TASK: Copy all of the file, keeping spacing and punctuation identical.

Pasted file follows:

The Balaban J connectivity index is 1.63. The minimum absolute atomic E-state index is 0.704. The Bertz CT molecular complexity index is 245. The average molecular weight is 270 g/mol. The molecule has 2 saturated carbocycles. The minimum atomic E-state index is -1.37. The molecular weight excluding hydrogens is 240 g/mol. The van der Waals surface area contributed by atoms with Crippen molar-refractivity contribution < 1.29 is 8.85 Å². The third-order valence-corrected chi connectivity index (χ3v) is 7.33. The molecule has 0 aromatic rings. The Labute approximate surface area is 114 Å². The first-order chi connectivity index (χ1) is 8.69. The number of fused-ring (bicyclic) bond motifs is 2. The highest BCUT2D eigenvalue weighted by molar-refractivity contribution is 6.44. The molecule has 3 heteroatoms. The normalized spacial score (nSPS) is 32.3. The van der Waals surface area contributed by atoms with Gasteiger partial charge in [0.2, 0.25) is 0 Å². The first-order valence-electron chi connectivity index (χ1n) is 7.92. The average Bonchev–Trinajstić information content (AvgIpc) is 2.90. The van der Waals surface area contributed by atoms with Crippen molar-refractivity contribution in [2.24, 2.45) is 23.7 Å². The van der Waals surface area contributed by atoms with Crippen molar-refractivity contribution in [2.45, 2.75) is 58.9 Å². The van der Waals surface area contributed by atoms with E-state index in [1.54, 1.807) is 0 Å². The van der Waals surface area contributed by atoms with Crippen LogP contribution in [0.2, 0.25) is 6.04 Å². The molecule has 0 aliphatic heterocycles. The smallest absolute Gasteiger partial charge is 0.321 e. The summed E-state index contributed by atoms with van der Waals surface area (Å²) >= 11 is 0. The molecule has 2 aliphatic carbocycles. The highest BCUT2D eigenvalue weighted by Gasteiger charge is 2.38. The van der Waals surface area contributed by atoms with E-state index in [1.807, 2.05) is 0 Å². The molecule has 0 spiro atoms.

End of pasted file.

The Balaban J connectivity index is 1.63. The minimum absolute atomic E-state index is 0.704. The Bertz CT molecular complexity index is 245. The average molecular weight is 270 g/mol. The molecule has 2 saturated carbocycles. The minimum atomic E-state index is -1.37. The molecular weight excluding hydrogens is 240 g/mol. The van der Waals surface area contributed by atoms with Crippen molar-refractivity contribution < 1.29 is 8.85 Å². The third-order valence-corrected chi connectivity index (χ3v) is 7.33. The molecule has 0 aromatic rings. The Labute approximate surface area is 114 Å². The first-order chi connectivity index (χ1) is 8.69. The number of fused-ring (bicyclic) bond motifs is 2. The highest BCUT2D eigenvalue weighted by molar-refractivity contribution is 6.44. The molecule has 3 heteroatoms. The normalized spacial score (nSPS) is 32.3. The van der Waals surface area contributed by atoms with Gasteiger partial charge in [0.2, 0.25) is 0 Å². The first-order valence-electron chi connectivity index (χ1n) is 7.92. The average Bonchev–Trinajstić information content (AvgIpc) is 2.90. The van der Waals surface area contributed by atoms with Crippen molar-refractivity contribution in [2.24, 2.45) is 23.7 Å². The van der Waals surface area contributed by atoms with Crippen molar-refractivity contribution in [2.45, 2.75) is 58.9 Å². The van der Waals surface area contributed by atoms with E-state index in [1.54, 1.807) is 0 Å². The van der Waals surface area contributed by atoms with Crippen LogP contribution in [0.2, 0.25) is 6.04 Å². The molecule has 0 aliphatic heterocycles. The smallest absolute Gasteiger partial charge is 0.321 e. The summed E-state index contributed by atoms with van der Waals surface area (Å²) >= 11 is 0. The molecule has 2 aliphatic carbocycles. The highest BCUT2D eigenvalue weighted by Gasteiger charge is 2.38. The van der Waals surface area contributed by atoms with E-state index in [1.807, 2.05) is 0 Å². The molecule has 0 spiro atoms.